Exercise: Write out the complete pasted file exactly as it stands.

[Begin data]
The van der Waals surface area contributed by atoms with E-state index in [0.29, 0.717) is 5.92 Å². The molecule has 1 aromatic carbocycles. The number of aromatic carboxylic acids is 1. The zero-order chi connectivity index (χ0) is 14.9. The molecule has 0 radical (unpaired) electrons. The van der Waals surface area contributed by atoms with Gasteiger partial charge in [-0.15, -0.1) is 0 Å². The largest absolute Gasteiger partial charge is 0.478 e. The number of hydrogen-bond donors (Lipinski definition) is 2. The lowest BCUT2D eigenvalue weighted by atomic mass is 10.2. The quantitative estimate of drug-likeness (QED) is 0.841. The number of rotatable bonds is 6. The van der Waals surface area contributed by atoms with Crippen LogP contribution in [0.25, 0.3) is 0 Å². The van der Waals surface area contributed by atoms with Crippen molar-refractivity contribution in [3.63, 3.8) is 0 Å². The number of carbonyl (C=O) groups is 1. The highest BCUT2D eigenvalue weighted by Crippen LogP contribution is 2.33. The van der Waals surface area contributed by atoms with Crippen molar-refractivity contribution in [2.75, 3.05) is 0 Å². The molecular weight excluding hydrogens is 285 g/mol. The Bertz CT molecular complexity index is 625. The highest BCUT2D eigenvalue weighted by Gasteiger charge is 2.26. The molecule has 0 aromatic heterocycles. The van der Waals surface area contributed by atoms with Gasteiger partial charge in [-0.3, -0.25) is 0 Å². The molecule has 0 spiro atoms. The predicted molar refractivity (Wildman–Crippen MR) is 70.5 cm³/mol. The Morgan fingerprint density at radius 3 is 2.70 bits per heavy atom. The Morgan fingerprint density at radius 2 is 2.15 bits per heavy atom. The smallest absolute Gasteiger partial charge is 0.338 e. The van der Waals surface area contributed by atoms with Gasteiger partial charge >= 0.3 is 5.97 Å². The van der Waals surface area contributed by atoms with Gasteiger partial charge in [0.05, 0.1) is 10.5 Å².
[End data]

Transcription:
The van der Waals surface area contributed by atoms with E-state index in [0.29, 0.717) is 5.92 Å². The molecule has 1 aromatic carbocycles. The number of aromatic carboxylic acids is 1. The zero-order chi connectivity index (χ0) is 14.9. The molecule has 0 radical (unpaired) electrons. The van der Waals surface area contributed by atoms with Gasteiger partial charge in [-0.15, -0.1) is 0 Å². The largest absolute Gasteiger partial charge is 0.478 e. The number of hydrogen-bond donors (Lipinski definition) is 2. The lowest BCUT2D eigenvalue weighted by atomic mass is 10.2. The quantitative estimate of drug-likeness (QED) is 0.841. The number of rotatable bonds is 6. The van der Waals surface area contributed by atoms with Crippen LogP contribution in [0.25, 0.3) is 0 Å². The van der Waals surface area contributed by atoms with Crippen molar-refractivity contribution in [3.63, 3.8) is 0 Å². The number of carbonyl (C=O) groups is 1. The highest BCUT2D eigenvalue weighted by Crippen LogP contribution is 2.33. The van der Waals surface area contributed by atoms with Crippen molar-refractivity contribution in [2.75, 3.05) is 0 Å². The molecular weight excluding hydrogens is 285 g/mol. The Bertz CT molecular complexity index is 625. The highest BCUT2D eigenvalue weighted by Gasteiger charge is 2.26. The molecule has 0 aromatic heterocycles. The van der Waals surface area contributed by atoms with Gasteiger partial charge in [-0.3, -0.25) is 0 Å². The molecule has 0 spiro atoms. The predicted molar refractivity (Wildman–Crippen MR) is 70.5 cm³/mol. The Morgan fingerprint density at radius 3 is 2.70 bits per heavy atom. The Morgan fingerprint density at radius 2 is 2.15 bits per heavy atom. The smallest absolute Gasteiger partial charge is 0.338 e. The van der Waals surface area contributed by atoms with Gasteiger partial charge >= 0.3 is 5.97 Å². The van der Waals surface area contributed by atoms with Gasteiger partial charge in [0.05, 0.1) is 10.5 Å².